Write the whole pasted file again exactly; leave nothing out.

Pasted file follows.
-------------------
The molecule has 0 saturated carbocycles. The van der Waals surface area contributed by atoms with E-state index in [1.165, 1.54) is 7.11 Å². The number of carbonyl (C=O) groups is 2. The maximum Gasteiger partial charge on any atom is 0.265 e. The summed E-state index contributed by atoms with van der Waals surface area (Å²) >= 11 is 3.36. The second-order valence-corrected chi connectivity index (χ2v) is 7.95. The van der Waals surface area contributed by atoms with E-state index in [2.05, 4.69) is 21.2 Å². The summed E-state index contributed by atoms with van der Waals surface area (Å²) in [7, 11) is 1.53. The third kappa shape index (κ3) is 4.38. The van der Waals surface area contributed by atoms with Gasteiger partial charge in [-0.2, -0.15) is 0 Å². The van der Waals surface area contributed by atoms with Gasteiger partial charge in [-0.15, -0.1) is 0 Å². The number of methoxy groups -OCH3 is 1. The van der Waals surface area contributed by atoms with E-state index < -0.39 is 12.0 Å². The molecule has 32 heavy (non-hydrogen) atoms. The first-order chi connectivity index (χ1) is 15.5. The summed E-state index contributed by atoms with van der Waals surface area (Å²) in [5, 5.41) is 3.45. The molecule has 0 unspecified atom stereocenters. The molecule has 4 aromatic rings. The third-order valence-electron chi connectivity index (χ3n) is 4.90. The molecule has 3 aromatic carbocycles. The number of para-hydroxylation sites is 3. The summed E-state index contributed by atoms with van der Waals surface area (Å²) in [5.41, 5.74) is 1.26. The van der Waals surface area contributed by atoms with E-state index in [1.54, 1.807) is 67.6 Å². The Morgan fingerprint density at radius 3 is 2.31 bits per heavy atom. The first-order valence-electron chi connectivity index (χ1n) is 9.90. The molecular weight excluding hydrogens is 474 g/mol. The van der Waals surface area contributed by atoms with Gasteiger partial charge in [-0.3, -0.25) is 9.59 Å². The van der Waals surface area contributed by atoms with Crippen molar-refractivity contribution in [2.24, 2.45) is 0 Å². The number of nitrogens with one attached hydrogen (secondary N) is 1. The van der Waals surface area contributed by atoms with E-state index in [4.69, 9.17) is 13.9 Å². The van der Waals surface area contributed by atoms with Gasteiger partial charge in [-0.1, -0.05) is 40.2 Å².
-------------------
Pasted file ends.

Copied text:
The molecule has 0 saturated carbocycles. The van der Waals surface area contributed by atoms with E-state index in [1.165, 1.54) is 7.11 Å². The number of carbonyl (C=O) groups is 2. The maximum Gasteiger partial charge on any atom is 0.265 e. The summed E-state index contributed by atoms with van der Waals surface area (Å²) >= 11 is 3.36. The second-order valence-corrected chi connectivity index (χ2v) is 7.95. The van der Waals surface area contributed by atoms with E-state index in [2.05, 4.69) is 21.2 Å². The summed E-state index contributed by atoms with van der Waals surface area (Å²) in [7, 11) is 1.53. The third kappa shape index (κ3) is 4.38. The van der Waals surface area contributed by atoms with Gasteiger partial charge in [-0.2, -0.15) is 0 Å². The van der Waals surface area contributed by atoms with Gasteiger partial charge in [-0.15, -0.1) is 0 Å². The number of methoxy groups -OCH3 is 1. The van der Waals surface area contributed by atoms with E-state index < -0.39 is 12.0 Å². The molecule has 32 heavy (non-hydrogen) atoms. The first-order chi connectivity index (χ1) is 15.5. The summed E-state index contributed by atoms with van der Waals surface area (Å²) in [5, 5.41) is 3.45. The molecule has 0 unspecified atom stereocenters. The molecule has 4 aromatic rings. The third-order valence-electron chi connectivity index (χ3n) is 4.90. The molecule has 3 aromatic carbocycles. The number of para-hydroxylation sites is 3. The summed E-state index contributed by atoms with van der Waals surface area (Å²) in [5.41, 5.74) is 1.26. The van der Waals surface area contributed by atoms with E-state index in [1.54, 1.807) is 67.6 Å². The Morgan fingerprint density at radius 3 is 2.31 bits per heavy atom. The first-order valence-electron chi connectivity index (χ1n) is 9.90. The molecular weight excluding hydrogens is 474 g/mol. The van der Waals surface area contributed by atoms with Gasteiger partial charge in [-0.3, -0.25) is 9.59 Å². The van der Waals surface area contributed by atoms with Crippen molar-refractivity contribution in [2.24, 2.45) is 0 Å². The number of nitrogens with one attached hydrogen (secondary N) is 1. The van der Waals surface area contributed by atoms with E-state index in [4.69, 9.17) is 13.9 Å². The van der Waals surface area contributed by atoms with Gasteiger partial charge in [-0.1, -0.05) is 40.2 Å².